Belfast Telegraph

Old prejudices have no place in new society

By Gail Walker

Some people just can't keep out of the news. Take Belfast Lord Mayor Niall O Donnghaile. There he was, busily planning to host a reception for the brave bus drivers who kept us all on the move through the Dark Days of the Troubles.

A quick way to get back into public favour after the Duke of Edinburgh Award/teenage girl cadet fiasco had left the public seething.

Then Cllr Jim Rodgers recalls that O Donnghaile Senior was one of several men convicted of burning a bus at gunpoint in 1972. Worse still, the driver had been shot dead a few days later at his own home.

Ghastly. Distressing. Grim.

If we didn't know it before, we do now. The dead are not going away. And it's every single one, it seems, and not just those killed by the dozen in what used to be known as 'spectaculars', who are going to have his and her day in the middle of our breathless drive to Move On And Move Forward.

Yes, it might seem like grandstanding on the part of Cllr Rodgers, like the Unionist Party 'getting its own back' for the cadet affair. And one might think that O Donnghaile (or someone in the slick SF team) could have anticipated the matter and taken evasive action. One might even think that O Donnghaile has been ambushed for making an honestly reparative gesture.

No matter, though, we have no choice now but to say 'welcome back' to Sydney Agnew, father of three. A man whose apparently small-scale and seemingly forgotten life ended 40 years ago just a month from now, on January 18 1972, when his six-year-old son opened the door to two 16-year-old gunmen who shot Mr Agnew several times. Mr Agnew's name would, most likely not have been remembered publicly on the anniversary of his death. More likely than not, his character would have been recalled only by a few former colleagues and by members of his surviving family, privately and sadly. Perhaps that is the way they would have wished to remember him.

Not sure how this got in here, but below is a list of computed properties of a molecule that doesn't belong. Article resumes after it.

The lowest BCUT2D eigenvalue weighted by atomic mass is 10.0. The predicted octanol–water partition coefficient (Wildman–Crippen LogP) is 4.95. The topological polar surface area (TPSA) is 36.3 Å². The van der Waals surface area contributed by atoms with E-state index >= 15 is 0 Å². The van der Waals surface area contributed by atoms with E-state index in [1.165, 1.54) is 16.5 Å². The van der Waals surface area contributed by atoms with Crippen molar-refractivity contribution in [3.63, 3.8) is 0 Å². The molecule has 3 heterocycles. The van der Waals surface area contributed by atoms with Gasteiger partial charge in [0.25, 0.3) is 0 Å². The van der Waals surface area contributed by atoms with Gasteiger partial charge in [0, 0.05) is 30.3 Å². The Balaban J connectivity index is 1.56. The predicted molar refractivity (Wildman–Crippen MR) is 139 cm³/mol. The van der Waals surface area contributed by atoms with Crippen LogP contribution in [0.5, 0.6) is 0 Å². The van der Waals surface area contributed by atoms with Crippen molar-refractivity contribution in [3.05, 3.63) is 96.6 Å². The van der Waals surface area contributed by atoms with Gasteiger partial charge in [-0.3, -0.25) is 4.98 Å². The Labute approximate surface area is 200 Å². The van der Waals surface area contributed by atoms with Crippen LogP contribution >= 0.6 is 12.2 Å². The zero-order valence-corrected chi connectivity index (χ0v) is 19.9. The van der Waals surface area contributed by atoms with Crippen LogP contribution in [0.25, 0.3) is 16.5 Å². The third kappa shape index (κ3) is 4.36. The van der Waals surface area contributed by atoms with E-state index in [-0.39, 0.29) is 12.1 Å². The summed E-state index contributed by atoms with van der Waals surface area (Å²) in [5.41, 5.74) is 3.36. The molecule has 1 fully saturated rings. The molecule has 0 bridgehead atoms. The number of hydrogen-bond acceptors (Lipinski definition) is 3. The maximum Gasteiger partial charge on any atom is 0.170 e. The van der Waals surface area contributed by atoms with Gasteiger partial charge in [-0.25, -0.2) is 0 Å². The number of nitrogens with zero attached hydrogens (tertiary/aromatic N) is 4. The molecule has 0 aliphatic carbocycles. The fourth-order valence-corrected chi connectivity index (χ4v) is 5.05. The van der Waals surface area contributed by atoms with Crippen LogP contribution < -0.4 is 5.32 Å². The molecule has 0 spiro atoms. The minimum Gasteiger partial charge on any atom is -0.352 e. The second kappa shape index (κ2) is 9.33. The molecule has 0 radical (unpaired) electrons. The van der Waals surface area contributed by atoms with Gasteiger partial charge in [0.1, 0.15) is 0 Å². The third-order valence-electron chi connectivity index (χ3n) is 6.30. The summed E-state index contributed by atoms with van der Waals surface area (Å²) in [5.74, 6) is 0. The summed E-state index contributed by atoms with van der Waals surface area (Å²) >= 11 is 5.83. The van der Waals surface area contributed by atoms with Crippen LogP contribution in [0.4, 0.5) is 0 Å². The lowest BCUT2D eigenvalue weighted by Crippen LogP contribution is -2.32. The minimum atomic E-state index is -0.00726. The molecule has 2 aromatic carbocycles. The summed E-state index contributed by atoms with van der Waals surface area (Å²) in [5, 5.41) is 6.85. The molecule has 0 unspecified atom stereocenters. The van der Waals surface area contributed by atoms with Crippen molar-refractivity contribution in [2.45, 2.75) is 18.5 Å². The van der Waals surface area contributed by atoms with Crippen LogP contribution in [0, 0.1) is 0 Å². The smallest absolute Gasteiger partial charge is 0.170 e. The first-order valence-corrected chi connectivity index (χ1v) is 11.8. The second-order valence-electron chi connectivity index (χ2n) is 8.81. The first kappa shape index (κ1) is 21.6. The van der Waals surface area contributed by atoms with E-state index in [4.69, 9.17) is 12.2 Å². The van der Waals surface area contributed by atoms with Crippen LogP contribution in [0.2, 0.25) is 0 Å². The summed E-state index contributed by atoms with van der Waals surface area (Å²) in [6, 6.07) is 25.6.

But now Sydney Agnew is back.

It's very risky throwing a few weird ideological shapes, to prove that one is more loyal or more republican than the 'hardliners' on either side, when one's own community's atrocities are lined up hundreds deep. And yes, while there is something peculiar that someone touted as the voice of young Sinn Fein should so frequently sound like someone from the 1920s, it's hardly unique.

Recently, we had Orangemen trying to get UUP leader Tom Elliott and UUP colleague Danny Kennedy expelled for attending the funeral of Catholic PSNI man Ronan Kerr.

The madness of political certainties are with us still. But that doesn't mean we should be in thrall to them any longer.

Niall (and his soul mates from the other side) would do better to abandon their cumanns and smoke-filled lodges and get out more and meet the people they claim to represent. The true and much younger voice of contemporary Belfast doesn't recognise the ghosts we stashed away over the last 45 years.

The true voice was heard at the MTV awards with Catholics and Protestants (sorry, those from the nationalist persuasion and those from the unionist persuasion) trying to get a gander at Justin Bieber and Beyonce.

Most of us in Northern Ireland are yearning for the freedom to get on with our lives. And a condition of that getting on with our lives is freedom from being provoked by nutcases.

We expect our Lord Mayors (if they are unionist) to receive successful GAA teams, winners of Irish dance competitions; we expect our Lord Mayors (if they are nationalists) to welcome successful football teams and to award Duke of Edinburgh certificates without giving offence. Just do it and shut up. That's the real world that most of us live in.

If a relative of a friend or colleague dies, we go to their services regardless of their religion (or none).

When we know that there's somebody in the room who is not of our persuasion, we don't antagonise, hurt or belittle them. We have the common decency, the good grace, to keep our lip buttoned and not be an ignorant yahoo. It isn't too much to ask - even in Northern Ireland.

Still, even if we fret about the damage done to our collective peace of mind, there are two crumbs of comfort to be drawn even from this sorry episode. First, Mr Sydney Agnew has been remembered as a man, a dad and a bus driver who gave his life for others as surely as any decorated hero. Second, no one's listening to grandstanding ideologues anymore... At least no one who you want to hang out with.

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